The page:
We woke up this morning on the Family Babel farm (Berghof Babel) to the sound of cow bells as the young stock on the dairy farm ate their breakfast. After our own breakfast we toured the 65-cow dairy, which features robotic feeders and a robotic milker.
The farm uses all of its milk to produce cheese--a total of 50 tons a year that it sells off the farm. The herd is mostly Brown Swiss cows and was proud that it produced the very first breeding bull ever to go to the US from Germany. The farm also has a restaurant and hotel accommodations as "farm holidays" are popular.
Our next stop was the Fendt tractor factory in Marktoberdorf. We had coffee and chatted with the North American director of marketing and some of his colleagues who were in town from Georgia, USA. Afterwards, we got to test drive the tractors. I had to confess that it was my first time driving one and I got to drive the largest model they make, the 900 series. I didn't have to use a clutch (thank goodness) and couldn't believe how easy it was to drive on the test course with the joystick control. After that, we toured the factory and saw how 88 tractors a day are put together from raw steel to a finished machine ready for the farm.
Our host here in Bavaria, Mattias Kick, brought us to the famous Neuschwanstein Castle in the afternoon, but didn't tell us we would be hiking for an hour straight up a mountain to get there. We started the climb with gusto (and sausage sandwiches in hand), thinking the walk would be short, but were peeling off layers by the time the castle was in sight 45 minutes later. We walked another 15 minutes to the Marienbruecke bridge, but the view of the castle was breathtaking and worth it.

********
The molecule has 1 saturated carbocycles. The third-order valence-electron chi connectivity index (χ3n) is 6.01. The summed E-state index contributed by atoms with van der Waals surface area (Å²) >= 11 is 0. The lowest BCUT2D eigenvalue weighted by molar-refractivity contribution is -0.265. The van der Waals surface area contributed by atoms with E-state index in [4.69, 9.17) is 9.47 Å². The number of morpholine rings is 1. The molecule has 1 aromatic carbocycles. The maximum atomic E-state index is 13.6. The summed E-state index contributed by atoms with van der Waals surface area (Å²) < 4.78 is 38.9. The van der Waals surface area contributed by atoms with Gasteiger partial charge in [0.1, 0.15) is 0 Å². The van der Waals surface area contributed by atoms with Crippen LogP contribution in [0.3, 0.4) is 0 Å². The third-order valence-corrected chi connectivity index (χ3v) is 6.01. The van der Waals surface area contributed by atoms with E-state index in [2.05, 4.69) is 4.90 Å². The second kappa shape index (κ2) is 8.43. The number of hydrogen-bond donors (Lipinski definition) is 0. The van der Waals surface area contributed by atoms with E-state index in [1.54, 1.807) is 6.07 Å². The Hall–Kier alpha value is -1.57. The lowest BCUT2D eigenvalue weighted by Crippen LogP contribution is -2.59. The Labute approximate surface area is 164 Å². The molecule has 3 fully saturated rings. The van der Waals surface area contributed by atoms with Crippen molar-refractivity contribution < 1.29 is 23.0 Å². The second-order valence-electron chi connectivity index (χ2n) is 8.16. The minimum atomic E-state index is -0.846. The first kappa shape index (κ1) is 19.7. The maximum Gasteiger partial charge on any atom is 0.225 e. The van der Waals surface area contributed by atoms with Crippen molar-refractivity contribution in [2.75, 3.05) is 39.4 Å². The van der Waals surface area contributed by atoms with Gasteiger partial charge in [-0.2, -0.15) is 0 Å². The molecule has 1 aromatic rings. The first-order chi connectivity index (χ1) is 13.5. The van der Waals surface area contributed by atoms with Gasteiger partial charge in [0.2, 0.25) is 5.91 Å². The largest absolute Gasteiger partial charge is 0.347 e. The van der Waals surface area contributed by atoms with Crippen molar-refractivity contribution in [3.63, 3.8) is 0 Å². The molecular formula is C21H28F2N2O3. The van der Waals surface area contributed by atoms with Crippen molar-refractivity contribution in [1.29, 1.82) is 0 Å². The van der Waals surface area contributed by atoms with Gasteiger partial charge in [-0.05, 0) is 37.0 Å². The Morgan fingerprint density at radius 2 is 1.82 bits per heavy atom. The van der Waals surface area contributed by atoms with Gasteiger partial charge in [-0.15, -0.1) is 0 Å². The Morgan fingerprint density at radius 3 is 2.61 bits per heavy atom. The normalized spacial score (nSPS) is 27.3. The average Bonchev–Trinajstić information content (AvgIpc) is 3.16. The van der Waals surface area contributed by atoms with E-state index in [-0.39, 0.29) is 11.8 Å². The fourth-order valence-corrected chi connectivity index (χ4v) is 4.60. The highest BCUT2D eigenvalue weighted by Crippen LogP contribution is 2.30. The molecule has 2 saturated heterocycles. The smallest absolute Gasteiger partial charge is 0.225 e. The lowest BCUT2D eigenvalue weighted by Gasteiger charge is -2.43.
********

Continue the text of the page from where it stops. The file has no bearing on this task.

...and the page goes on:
"Mad" King Ludwig II built the castle in 15 years after eyeing the mountaintop location as a child. However, he only lived in it for less than six months before his untimely death. Too bad, the view is awesome!
We rounded out the day with a visit to the Family Sheitz organic goat and hog farm. The milk from 180 goats goes into the cheese and yogurt products of a private dairy label. The pig meat is sold as sausage and cured hams in the farm's own shop and about two-thirds through an outside store. The farm gets a significant competitive advantage by using wash water from the nearby cheese plant as its protein source for the pigs (using a wet feed system), instead of purchasing high priced organic soybeans. Soy is not widely grown in Germany and usually imported.
We spent the night at an education and convention center operated in connection with the Bavarian farmers association. Brandon was brave enough to try a local bar custom as we talked in the basement lounge after dinner....lard with bacon bits spread on bread. He loved it! The rest of us just enjoyed a dark (dunkel) beer.